New Zed Cred Program Announced for Open Education Week

The Associate of Arts in General Studies degree will now be offered with cost-free textbooks

(Kristen Frier)

KPU has added the Associate of Arts in General Studies to its growing list of Zed Cred programs, making it the third program at the university that consists entirely of courses which come with zero textbook costs.

KPU is the leading school in B.C. for offering Zed Cred programs. The first began in 2017 as a way to help post-secondary students access education by removing the financial barriers raised by the increasing cost of textbooks.

Studies have shown that many students in B.C. choose not to purchase at least one textbook during their semester due to the high costs, which can have a negative impact on their academic performance.

Psychology instructor Rajiv Jhangiani has been at the forefront of the open education resources (OER) movement at KPU, and is involved in researching and implementing it by supporting Zed Cred programs.

“There is quite a bit of evidence that, for example, ensuring that students have equitable access to teaching and learning resources makes it more possible for those who can’t afford to attend or complete post-secondary education, and [they] benefit a lot from using OER,” he says.

The program announcement was made a week before the beginning of Open Education Week, which KPU celebrated by launching its Open Publishing Suite (OPUS). OPUS is a platform offered by the university’s library that will help both students and instructors find, use, or even create their own open education material.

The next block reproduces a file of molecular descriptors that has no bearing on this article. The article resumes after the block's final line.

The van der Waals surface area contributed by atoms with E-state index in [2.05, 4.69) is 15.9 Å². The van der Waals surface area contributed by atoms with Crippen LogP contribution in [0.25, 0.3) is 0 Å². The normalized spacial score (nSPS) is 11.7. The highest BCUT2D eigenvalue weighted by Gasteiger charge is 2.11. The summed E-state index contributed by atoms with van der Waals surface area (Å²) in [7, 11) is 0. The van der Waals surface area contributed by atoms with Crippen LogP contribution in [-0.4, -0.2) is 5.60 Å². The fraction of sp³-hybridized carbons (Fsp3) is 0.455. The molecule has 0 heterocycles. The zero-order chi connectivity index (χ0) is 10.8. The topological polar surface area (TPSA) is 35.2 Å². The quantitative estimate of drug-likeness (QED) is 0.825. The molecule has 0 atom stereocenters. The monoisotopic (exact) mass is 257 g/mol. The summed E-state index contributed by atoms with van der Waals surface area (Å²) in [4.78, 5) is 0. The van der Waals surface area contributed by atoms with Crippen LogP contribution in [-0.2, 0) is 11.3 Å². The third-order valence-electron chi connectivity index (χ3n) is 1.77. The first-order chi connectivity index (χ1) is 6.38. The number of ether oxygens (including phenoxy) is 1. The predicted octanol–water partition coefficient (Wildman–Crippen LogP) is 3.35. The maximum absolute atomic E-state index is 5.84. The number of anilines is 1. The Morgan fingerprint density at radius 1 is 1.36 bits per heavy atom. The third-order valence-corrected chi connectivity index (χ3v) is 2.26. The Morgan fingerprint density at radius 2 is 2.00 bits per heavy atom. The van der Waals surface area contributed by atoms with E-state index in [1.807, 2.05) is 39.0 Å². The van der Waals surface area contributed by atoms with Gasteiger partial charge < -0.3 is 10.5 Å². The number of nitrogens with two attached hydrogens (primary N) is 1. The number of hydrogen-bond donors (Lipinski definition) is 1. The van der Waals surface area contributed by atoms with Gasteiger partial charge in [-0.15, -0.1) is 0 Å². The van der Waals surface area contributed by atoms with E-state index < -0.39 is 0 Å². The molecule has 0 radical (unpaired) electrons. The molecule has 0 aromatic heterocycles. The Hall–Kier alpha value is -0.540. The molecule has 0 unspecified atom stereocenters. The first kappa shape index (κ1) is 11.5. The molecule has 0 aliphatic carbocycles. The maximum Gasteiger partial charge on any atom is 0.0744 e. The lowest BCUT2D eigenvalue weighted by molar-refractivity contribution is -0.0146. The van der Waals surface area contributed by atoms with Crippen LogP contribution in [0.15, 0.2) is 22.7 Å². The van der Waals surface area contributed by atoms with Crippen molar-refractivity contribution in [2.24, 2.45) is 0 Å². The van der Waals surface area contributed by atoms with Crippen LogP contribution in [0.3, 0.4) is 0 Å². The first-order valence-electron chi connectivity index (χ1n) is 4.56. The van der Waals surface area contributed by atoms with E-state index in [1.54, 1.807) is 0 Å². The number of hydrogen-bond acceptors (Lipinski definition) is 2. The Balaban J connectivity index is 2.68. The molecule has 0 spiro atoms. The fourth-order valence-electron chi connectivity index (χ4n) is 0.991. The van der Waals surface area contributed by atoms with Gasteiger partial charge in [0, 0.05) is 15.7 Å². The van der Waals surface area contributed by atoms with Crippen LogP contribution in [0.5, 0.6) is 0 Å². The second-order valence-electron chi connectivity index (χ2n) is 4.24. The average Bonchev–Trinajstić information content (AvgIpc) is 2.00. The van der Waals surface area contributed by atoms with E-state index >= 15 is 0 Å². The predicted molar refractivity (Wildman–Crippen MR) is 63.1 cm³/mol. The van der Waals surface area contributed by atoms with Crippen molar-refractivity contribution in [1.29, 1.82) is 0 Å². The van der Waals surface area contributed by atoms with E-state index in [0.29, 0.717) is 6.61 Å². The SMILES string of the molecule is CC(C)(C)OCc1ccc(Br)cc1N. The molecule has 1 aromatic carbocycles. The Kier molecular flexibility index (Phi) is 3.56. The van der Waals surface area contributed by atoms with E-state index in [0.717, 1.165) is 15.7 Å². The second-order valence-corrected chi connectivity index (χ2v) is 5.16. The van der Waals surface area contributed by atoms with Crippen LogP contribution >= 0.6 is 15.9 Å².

The newest Zed Cred program is a 60-credit, two-year degree, which is the first of its kind in B.C. It covers basic prerequisites like English and quantitative courses, which can be used for credits put towards other Arts degrees.

“The lovely thing about general studies is that it’s flexible, so anyone can look at it as a sort of stepping stone on the way to a Bachelor of Arts degree,” says Jhangiani. “With 20 courses, we’re talking about the equivalent of giving every student a scholarship of $2,250, which is not a small thing. That’s hundreds of hours saved from working a minimum wage job while studying.”

Last fall, Jhangiani presented to the U.N. in New York on how open education can contribute to the organization’s sustainable development goals for improving things like global education, poverty, and social equality. He also was given  in open education in January by BCCampus, an organization that works to improve student learning outcomes in B.C. through open education.

Amanda Coolidge, Senior Manager at BCCampus, says that more post-secondary institutions are becoming aware of the benefits of OERs, and that schools like The Justice Institute of B.C. and Thompson Rivers University have also adopted OERs into some of their curricula. She adds that students who have used open textbooks are performing as well as or better than when they don’t have access to open education materials. 

“We’re seeing a need for things like nursing, we’re seeing a need for business and health sciences,” says Coolidge. “As more and more instructors become aware of this option, as well as administrators, it’s becoming extremely helpful for students at the end of the day.”

BCCampus currently has over 270 open textbook items available in digital formats on its website, which can help students who use text-to-speech or online translators.

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